DiGeorge Critical Region 8 (DGCR8) is a double-stranded RNA-binding protein that interacts with Drosha and facilitates microRNA (miRNA) maturation. However, the role of DGCR8 in vascular smooth muscle cells (VSMCs) is not well understood. To investigate whether DGCR8 contributes to miRNA maturation in VSMCs, we generated DGCR8 conditional knockout (cKO) mice by crossing VSMC-specific Cre mice (SM22-Cre) with DGCR8(loxp/loxp) mice. We found that loss of DGCR8 in VSMCs resulted in extensive liver hemorrhage and embryonic mortality between embryonic days (E) 12.5 and E13.5. DGCR8 cKO embryos displayed dilated blood vessels and disarrayed vascular architecture. Blood vessels were absent in the yolk sac of DGCR8 KOs after E12.5. Disruption of DGCR8 in VSMCs reduced VSMC proliferation and promoted apoptosis in vitro and in vivo. In DGCR8 cKO embryos and knockout VSMCs, differentiation marker genes, including αSMA, SM22, and CNN1, were significantly down-regulated, and the survival pathways of ERK1/2 mitogen-activated protein kinase and the phosphatidylinositol 3-kinase/AKT were attenuated. Knockout of DGCR8 in VSMCs has led to down-regulation of the miR-17/92 and miR-143/145 clusters. We further demonstrated that the miR-17/92 cluster promotes VSMC proliferation and enhances VSMC marker gene expression, which may contribute to the defects of DGCR8 cKO mutants. Our results indicate that the DGCR8 gene is required for vascular development through the regulation of VSMC proliferation, apoptosis, and differentiation.
"Thus, targeted disruption of the Dgcr8 locus in mice leads to embryonic lethality (Wang et al., 2007; Stark et al., 2008) and defects in proliferation and differentiation in embryonic stem cells (Wang et al., 2007, 2008; Stark et al., 2008). Similarly, specific ablation of DGCR8 in diverse adult mouse tissues results in severe proliferation and differentiation defects in the affected organs (Yi et al., 2009; Fenelon et al., 2011; Chen et al., 2012). Our data suggest that the arrest triggered by DGCR8 depletion is relayed mainly by the direct action of specific miRNAs on the expression of senescence regulators, although some contribution of alternative pathways remains possible. "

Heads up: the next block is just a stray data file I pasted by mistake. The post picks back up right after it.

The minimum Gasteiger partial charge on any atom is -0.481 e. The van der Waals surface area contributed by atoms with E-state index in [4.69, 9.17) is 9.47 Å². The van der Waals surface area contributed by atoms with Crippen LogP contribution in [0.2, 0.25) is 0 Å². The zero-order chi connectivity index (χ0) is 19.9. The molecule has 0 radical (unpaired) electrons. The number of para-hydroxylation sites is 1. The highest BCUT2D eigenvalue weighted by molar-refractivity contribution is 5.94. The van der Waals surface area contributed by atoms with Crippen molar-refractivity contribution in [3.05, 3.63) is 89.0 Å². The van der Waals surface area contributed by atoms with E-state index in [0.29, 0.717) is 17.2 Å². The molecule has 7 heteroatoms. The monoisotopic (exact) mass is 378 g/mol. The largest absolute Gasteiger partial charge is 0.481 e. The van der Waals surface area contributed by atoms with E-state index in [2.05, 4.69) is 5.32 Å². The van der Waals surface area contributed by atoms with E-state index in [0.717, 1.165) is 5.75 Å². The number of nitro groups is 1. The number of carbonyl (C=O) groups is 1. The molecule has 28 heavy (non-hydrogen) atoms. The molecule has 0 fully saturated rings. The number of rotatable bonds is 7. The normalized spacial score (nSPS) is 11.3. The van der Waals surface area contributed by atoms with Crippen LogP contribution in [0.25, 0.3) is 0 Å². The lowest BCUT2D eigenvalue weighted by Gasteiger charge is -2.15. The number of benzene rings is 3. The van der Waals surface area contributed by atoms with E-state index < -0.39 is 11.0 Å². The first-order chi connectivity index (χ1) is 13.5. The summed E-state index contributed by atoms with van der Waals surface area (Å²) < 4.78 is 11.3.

[Show abstract][Hide abstract] ABSTRACT: The regulation of gene expression by microRNAs (miRNAs) is critical for normal development and physiology. Conversely, miRNA function is frequently impaired in cancer, and other pathologies, either by aberrant expression of individual miRNAs or dysregulation of miRNA synthesis. Here, we have investigated the impact of global disruption of miRNA biogenesis in primary fibroblasts of human or murine origin, through the knockdown of DGCR8, an essential mediator of the synthesis of canonical miRNAs. We find that the inactivation of DGCR8 in these cells results in a dramatic antiproliferative response, with the acquisition of a senescent phenotype. Senescence triggered by DGCR8 loss is accompanied by the upregulation of the cell-cycle inhibitor p21CIP1. We further show that a subset of senescence-associated miRNAs with the potential to target p21CIP1 is downregulated during DGCR8-mediated senescence. Interestingly, the antiproliferative response to miRNA biogenesis disruption is retained in human tumor cells, irrespective of p53 status. In summary, our results show that defective synthesis of canonical microRNAs results in cell-cycle arrest and cellular senescence in primary fibroblasts mediated by specific miRNAs, and thus identify global miRNA disruption as a novel senescence trigger. This article is protected by copyright. All rights reserved.
"Recent studies indicated that some splicing-independent mirtron-like miRNA (simtrons) maturation does not require the canonical miRNA biogenesis pathway, which skips the processing of DGCR8, exportin-5, Dicer, and Ago2, but is Drosha-dependent , , . In our previous studies, we showed that disruption of DGCR8 in VSMCs results in embryonic death 2–3 days earlier than that of Dicer, although both DGCR8 and Dicer cKO embryos share some phenotypic similarity , . Our studies demonstrated that DGCR8 plays a more important role than does Dicer in maintaining the VSMC functions by participating in the miRNA process in the upstream biogenesis pathway. "